I recently finished a book for a client. It was a bit of a lift, but worth it. It’s always so satisfying to watch a book of history come to life, to take material that makes your eyes glaze transform and tell a story on the page.
The author gave me a compliment I cherish. “You didn’t just teach me about the publishing process, you taught me how to write.”
What an amazing thing to hear. I’m so grateful for those before me who taught me how to write — and still do every day. Great editors and publishers who coached, and guided, and red-lined my work, all with the idea of communicating ideas clearly via the page. So, thanks for that.
None of us finish a journalism school or a creative writing MFA ready to publish a bestseller — fiction or non-fiction. Good writers keep learning, keep reading, and keep revising. Words and ideas need tuning up all the time. Need some mechanical help? Here are my five favorite — and most used — books on writing you may want to make sure live in your tool box.
1. Strunk and White Elements of Style, 4th Ed: This book is a classic for a lot of reasons, but the primary one is that it works! Strunk and White remains a staple for writers helping both beginners and professionals understand the basics of grammar and style.
2. Chicago Manual of Style, 17th Edition — The “ChiMan” as I learned to call it remains my single most used reference book, especially when I’m working with authors on manuscript preparation. In addition to the usual style guidelines for everything from numbered lists to citations, it describes the elements of a book and how to handle each one. It’s a one-stop-shop for authors and editors alike when it comes to building books.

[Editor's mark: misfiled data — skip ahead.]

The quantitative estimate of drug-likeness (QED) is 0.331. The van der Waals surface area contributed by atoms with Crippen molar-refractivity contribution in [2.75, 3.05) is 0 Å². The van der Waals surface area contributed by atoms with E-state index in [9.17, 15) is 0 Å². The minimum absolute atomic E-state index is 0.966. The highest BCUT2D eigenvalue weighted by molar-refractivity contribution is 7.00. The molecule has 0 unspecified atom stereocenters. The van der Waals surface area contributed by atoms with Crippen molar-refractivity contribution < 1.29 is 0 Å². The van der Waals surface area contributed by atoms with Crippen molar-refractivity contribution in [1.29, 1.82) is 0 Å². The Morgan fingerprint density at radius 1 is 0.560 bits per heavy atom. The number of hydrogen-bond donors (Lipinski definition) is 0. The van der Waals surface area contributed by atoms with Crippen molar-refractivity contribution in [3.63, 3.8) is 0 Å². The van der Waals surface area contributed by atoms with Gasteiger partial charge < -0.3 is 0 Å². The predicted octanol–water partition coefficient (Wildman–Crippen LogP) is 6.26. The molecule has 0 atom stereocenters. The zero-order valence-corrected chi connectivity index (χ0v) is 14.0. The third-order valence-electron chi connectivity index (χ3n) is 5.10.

3. Dreyer’s English: An Utterly Correct Guide to Clarity and Style — This relatively new reference from Random House’ copy chief Benjamin Dreyer is a fun and useful read. (Who reads reference books beginning to end? Well, I do when they’re this fun.) For new writers, you’ll find a treasure trove of good advice and candid speaking. For experienced writers and editors, this book feels like having a friendly editor correct your work. It’s a great way to tune up common problems that even experienced writers encounter. And he gives you permission to break a few rules.
4. Recipe Writer’s Handbook, Rev Edition — If you write about food, you need to own this book. How do you construct a recipe in a standard format? Find a name for it? Avoid plagiarism? Veteran cookbook editors Barbara Ostmann (an early pioneer in the field) and Jane Baker walk recipe writers, cook book editors, and even food bloggers through how to create recipes that give clear instructions to readers. As a reference and style guide the book includes everything from standard package sizes to generic terms for name brand products.
5. Your Choice of Style Guide. OK, this isn’t technically one book but it’s important you know that regardless of your project, you need to identify the appropriate style guide. The Associated Press Style Book (commonly called AP Style) is the go-to for newspapers, reporters and news writers. APA Styles is a go-to for academic research, peer-reviewed papers, and scholarly books. The key is that you know that are several different styles and confirm with your editor which one your should use. It’s especially important if you have to prepare references or citations. Keep in mind that most style guides issue updates over time so ensure you’re using an up-to-date edition.